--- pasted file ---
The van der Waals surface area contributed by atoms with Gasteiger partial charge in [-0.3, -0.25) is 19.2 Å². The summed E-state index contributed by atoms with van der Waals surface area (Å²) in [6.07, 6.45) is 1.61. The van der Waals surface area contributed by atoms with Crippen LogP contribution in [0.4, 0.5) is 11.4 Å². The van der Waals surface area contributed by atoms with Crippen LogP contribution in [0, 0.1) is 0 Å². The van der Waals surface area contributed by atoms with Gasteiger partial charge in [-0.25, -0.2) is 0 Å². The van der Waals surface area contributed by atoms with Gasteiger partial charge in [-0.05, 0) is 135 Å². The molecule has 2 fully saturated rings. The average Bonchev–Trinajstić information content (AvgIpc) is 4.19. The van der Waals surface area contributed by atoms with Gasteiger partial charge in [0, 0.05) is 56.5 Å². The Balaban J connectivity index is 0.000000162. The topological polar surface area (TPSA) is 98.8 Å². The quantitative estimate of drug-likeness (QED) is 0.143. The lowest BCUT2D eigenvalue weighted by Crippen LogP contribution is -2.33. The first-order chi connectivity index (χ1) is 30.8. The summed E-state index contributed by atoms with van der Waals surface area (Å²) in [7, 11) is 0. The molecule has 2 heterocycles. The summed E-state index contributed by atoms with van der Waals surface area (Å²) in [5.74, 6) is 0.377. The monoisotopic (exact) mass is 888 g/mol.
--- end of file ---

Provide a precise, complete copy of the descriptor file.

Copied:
The van der Waals surface area contributed by atoms with Gasteiger partial charge in [-0.3, -0.25) is 19.2 Å². The summed E-state index contributed by atoms with van der Waals surface area (Å²) in [6.07, 6.45) is 1.61. The van der Waals surface area contributed by atoms with Crippen LogP contribution in [0.4, 0.5) is 11.4 Å². The van der Waals surface area contributed by atoms with Crippen LogP contribution in [0, 0.1) is 0 Å². The van der Waals surface area contributed by atoms with Gasteiger partial charge in [-0.25, -0.2) is 0 Å². The van der Waals surface area contributed by atoms with Gasteiger partial charge in [-0.05, 0) is 135 Å². The molecule has 2 fully saturated rings. The average Bonchev–Trinajstić information content (AvgIpc) is 4.19. The van der Waals surface area contributed by atoms with Gasteiger partial charge in [0, 0.05) is 56.5 Å². The Balaban J connectivity index is 0.000000162. The topological polar surface area (TPSA) is 98.8 Å². The quantitative estimate of drug-likeness (QED) is 0.143. The lowest BCUT2D eigenvalue weighted by Crippen LogP contribution is -2.33. The first-order chi connectivity index (χ1) is 30.8. The summed E-state index contributed by atoms with van der Waals surface area (Å²) in [7, 11) is 0. The molecule has 2 heterocycles. The summed E-state index contributed by atoms with van der Waals surface area (Å²) in [5.74, 6) is 0.377. The monoisotopic (exact) mass is 888 g/mol.